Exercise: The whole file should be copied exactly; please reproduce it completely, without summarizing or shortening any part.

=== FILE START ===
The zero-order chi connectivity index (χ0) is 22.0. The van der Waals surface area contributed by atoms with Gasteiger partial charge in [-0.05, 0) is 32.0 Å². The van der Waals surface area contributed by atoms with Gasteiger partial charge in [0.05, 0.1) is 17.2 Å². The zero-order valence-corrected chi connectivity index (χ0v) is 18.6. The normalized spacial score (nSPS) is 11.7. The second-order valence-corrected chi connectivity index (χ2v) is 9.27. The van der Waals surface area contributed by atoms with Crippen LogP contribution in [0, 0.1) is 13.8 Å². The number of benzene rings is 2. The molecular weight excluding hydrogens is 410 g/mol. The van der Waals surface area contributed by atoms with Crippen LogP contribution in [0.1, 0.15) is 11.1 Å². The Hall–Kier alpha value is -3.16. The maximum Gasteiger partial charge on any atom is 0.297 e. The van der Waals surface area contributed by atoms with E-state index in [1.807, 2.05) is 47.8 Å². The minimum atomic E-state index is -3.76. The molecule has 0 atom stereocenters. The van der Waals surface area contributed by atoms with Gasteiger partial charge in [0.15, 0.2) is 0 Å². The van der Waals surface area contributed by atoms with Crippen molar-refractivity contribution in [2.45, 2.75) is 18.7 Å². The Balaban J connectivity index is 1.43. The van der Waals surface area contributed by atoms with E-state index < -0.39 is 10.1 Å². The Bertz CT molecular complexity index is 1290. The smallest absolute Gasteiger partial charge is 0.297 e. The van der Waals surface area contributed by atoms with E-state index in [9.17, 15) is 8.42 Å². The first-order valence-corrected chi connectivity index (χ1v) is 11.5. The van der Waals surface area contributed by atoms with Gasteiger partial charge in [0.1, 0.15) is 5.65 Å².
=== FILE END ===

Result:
The zero-order chi connectivity index (χ0) is 22.0. The van der Waals surface area contributed by atoms with Gasteiger partial charge in [-0.05, 0) is 32.0 Å². The van der Waals surface area contributed by atoms with Gasteiger partial charge in [0.05, 0.1) is 17.2 Å². The zero-order valence-corrected chi connectivity index (χ0v) is 18.6. The normalized spacial score (nSPS) is 11.7. The second-order valence-corrected chi connectivity index (χ2v) is 9.27. The van der Waals surface area contributed by atoms with Crippen LogP contribution in [0, 0.1) is 13.8 Å². The number of benzene rings is 2. The molecular weight excluding hydrogens is 410 g/mol. The van der Waals surface area contributed by atoms with Crippen LogP contribution in [0.1, 0.15) is 11.1 Å². The Hall–Kier alpha value is -3.16. The maximum Gasteiger partial charge on any atom is 0.297 e. The van der Waals surface area contributed by atoms with E-state index in [1.807, 2.05) is 47.8 Å². The minimum atomic E-state index is -3.76. The molecule has 0 atom stereocenters. The van der Waals surface area contributed by atoms with Gasteiger partial charge in [0.15, 0.2) is 0 Å². The van der Waals surface area contributed by atoms with Crippen molar-refractivity contribution in [2.45, 2.75) is 18.7 Å². The Balaban J connectivity index is 1.43. The van der Waals surface area contributed by atoms with E-state index < -0.39 is 10.1 Å². The Bertz CT molecular complexity index is 1290. The smallest absolute Gasteiger partial charge is 0.297 e. The van der Waals surface area contributed by atoms with E-state index in [9.17, 15) is 8.42 Å². The first-order valence-corrected chi connectivity index (χ1v) is 11.5. The van der Waals surface area contributed by atoms with Gasteiger partial charge in [0.1, 0.15) is 5.65 Å².